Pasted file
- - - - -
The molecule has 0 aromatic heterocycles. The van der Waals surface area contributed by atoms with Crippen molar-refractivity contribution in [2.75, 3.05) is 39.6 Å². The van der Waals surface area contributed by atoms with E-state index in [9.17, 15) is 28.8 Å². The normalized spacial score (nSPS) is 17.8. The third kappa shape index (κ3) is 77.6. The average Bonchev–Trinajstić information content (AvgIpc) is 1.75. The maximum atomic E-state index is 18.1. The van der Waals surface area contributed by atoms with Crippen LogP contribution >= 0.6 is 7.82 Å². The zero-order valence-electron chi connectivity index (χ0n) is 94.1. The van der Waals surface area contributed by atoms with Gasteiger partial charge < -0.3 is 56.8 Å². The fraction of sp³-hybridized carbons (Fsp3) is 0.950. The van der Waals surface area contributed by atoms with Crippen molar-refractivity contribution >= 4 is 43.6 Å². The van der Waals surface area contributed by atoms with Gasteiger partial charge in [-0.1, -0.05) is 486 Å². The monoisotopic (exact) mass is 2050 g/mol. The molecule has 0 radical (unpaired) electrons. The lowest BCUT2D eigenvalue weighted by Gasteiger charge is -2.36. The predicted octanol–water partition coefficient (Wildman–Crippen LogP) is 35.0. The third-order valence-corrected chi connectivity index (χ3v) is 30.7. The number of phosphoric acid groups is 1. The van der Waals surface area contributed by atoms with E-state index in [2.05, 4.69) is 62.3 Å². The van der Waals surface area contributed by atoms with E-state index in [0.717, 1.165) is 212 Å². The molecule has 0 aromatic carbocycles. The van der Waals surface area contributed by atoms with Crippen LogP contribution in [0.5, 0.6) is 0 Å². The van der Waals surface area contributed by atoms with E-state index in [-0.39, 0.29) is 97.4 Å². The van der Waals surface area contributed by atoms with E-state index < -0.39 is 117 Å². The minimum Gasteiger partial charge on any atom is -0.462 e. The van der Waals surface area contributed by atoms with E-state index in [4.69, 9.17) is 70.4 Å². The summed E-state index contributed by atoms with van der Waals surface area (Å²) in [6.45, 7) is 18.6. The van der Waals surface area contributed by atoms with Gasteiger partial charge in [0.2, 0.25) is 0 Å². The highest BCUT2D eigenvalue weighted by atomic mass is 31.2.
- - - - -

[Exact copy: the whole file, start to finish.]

The molecule has 0 aromatic heterocycles. The van der Waals surface area contributed by atoms with Crippen molar-refractivity contribution in [2.75, 3.05) is 39.6 Å². The van der Waals surface area contributed by atoms with E-state index in [9.17, 15) is 28.8 Å². The normalized spacial score (nSPS) is 17.8. The third kappa shape index (κ3) is 77.6. The average Bonchev–Trinajstić information content (AvgIpc) is 1.75. The maximum atomic E-state index is 18.1. The van der Waals surface area contributed by atoms with Crippen LogP contribution >= 0.6 is 7.82 Å². The zero-order valence-electron chi connectivity index (χ0n) is 94.1. The van der Waals surface area contributed by atoms with Gasteiger partial charge < -0.3 is 56.8 Å². The fraction of sp³-hybridized carbons (Fsp3) is 0.950. The van der Waals surface area contributed by atoms with Crippen molar-refractivity contribution >= 4 is 43.6 Å². The van der Waals surface area contributed by atoms with Gasteiger partial charge in [-0.1, -0.05) is 486 Å². The monoisotopic (exact) mass is 2050 g/mol. The molecule has 0 radical (unpaired) electrons. The lowest BCUT2D eigenvalue weighted by Gasteiger charge is -2.36. The predicted octanol–water partition coefficient (Wildman–Crippen LogP) is 35.0. The third-order valence-corrected chi connectivity index (χ3v) is 30.7. The number of phosphoric acid groups is 1. The van der Waals surface area contributed by atoms with E-state index in [2.05, 4.69) is 62.3 Å². The van der Waals surface area contributed by atoms with E-state index in [0.717, 1.165) is 212 Å². The molecule has 0 aromatic carbocycles. The van der Waals surface area contributed by atoms with Crippen LogP contribution in [0.5, 0.6) is 0 Å². The van der Waals surface area contributed by atoms with E-state index in [-0.39, 0.29) is 97.4 Å². The van der Waals surface area contributed by atoms with E-state index < -0.39 is 117 Å². The minimum Gasteiger partial charge on any atom is -0.462 e. The van der Waals surface area contributed by atoms with E-state index in [4.69, 9.17) is 70.4 Å². The summed E-state index contributed by atoms with van der Waals surface area (Å²) in [6.45, 7) is 18.6. The van der Waals surface area contributed by atoms with Gasteiger partial charge in [0.2, 0.25) is 0 Å². The highest BCUT2D eigenvalue weighted by atomic mass is 31.2.